Report: Engagement Strategy Key to Building Strong Online Communities
A new Higher Logic report found that organizations have seen a decrease in the number of active contributors in their online communities since the pandemic. Though this trend was anticipated, it’s still important that associations take an active approach to supporting and investing in their online communities moving forward.
While many organizations saw a boost in online community users during the pandemic, the number of unique monthly logins and unique contributors has returned to a more modest average.
According to Higher Logic’s 2023 Association Community Benchmark Report, its nonprofit and association customer base saw an average of 759 monthly unique logins and 94 monthly unique users in 2020. In the first six months of 2023, customers saw 601 average monthly unique logins and 74 average monthly unique contributors.
With numbers returning to pre-pandemic levels, it’s important for associations to support member engagement in online communities with strong and consistent strategies.
“From the data, we’ve seen that engagement drives every part of an association’s work like the mission, education, learning, etc.” said Rob Wenger, Higher Logic’s CEO. “These communities drive engagement.”
Wenger shared how understanding members who use online communities and investing in the platform can help associations prioritize and drive the success of their online communities.
The report found that about 15 percent of a community’s total users are active. Of the active users, an average of 6 percent log into it monthly, and 13 percent of those who log in contribute to discussion activity.
“When you think about it, 15 percent active and 6 percent log-in is huge,” Wenger said. “You don’t need to log into a community since you can participate without logging in like reading the community digest or replying to emails.”
Wenger said that this pattern follows trends in human nature. Every community has people who are regular participants, those who are active occasionally, and those who log in but never participate—often called lurkers or quiet learners.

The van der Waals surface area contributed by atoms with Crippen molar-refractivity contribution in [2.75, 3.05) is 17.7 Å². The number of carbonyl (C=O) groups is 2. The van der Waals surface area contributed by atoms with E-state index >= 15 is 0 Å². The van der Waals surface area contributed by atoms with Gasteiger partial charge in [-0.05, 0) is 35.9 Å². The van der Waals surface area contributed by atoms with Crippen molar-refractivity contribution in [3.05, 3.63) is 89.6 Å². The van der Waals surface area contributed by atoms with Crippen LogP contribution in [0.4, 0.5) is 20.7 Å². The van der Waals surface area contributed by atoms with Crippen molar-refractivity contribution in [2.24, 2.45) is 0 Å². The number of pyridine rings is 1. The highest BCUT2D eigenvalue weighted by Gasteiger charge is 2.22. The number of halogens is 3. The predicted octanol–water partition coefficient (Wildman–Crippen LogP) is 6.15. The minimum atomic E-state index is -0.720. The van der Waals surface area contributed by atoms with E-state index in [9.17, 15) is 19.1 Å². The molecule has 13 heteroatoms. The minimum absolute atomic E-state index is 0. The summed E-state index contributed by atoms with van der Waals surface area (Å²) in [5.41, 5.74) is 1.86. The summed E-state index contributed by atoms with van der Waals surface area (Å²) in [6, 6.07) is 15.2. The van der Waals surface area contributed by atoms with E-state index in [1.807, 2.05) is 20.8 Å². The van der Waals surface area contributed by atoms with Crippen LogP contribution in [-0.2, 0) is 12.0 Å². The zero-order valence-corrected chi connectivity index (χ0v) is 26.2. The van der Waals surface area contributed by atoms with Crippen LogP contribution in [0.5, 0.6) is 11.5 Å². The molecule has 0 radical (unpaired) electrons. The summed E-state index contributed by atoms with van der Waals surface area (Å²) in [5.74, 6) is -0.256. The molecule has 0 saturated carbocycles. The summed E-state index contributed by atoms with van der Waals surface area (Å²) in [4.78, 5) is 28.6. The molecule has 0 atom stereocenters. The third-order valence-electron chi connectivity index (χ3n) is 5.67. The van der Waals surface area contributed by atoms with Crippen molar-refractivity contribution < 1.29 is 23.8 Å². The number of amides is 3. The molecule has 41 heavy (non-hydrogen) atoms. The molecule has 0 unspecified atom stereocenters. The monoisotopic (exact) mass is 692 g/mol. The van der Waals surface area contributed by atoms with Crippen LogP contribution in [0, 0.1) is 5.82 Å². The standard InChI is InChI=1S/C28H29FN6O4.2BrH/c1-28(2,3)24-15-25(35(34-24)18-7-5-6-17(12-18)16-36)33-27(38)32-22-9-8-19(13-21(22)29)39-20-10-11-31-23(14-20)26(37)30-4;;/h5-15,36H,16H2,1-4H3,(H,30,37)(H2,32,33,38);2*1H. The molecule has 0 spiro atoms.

“This group is important because they’re finding valuable information from your online community,” Wenger said. “They may not post, but they still go to the site to read posts or get answers to questions. They’re being educated and staying in touch with your association.”
To increase participation, examine what content is being shared, as well as who is posting and replying to it. Consider other topics that would be of interest to different subsets of your membership and how to foster those conversations.
For example, if you want to engage early-career professionals, ask members to share helpful tips they learned in their career or invite early-career members to anonymously ask the questions that they’re afraid to ask their boss.
“We also recommend creating content calendars for communities, which is a standard for marketing practices,” Wenger said. “It can help bring in new members into the community early and help coax members to engage who may no longer actively participate.”
Invest in Community
According to the report, organizations that invest in online communities see greater impacts the longer they spend cultivating their communities.
Associations with online communities between three and five years old had an average number of 50,655 total users and 7,549 active users, compared to associations with online communities that were one year old (18,632 total users and 2,578 active users) or two years old (29,109 average total users and 3,742 active users).
“Once it’s become a proven resource, an association puts more effort into the community through marketing or sharing information about it at conferences, and the community continues to grow,” Wenger said. “We know from the data that once your community takes off, it will likely keep growing.”
The longer an organization has a community and invests in its success, the more member activity they’ll see in return. The data also showed that the number of monthly unique logins and monthly unique contributors were higher for organizations using their communities longer.
“Staff training is key,” Wenger said. “The more staff are trained on how to run the online community, the better it will be. The first year may feel like drinking from a fire hose, but over time as they implement more strategies, increase content and posts, the more you’ll see members engage.”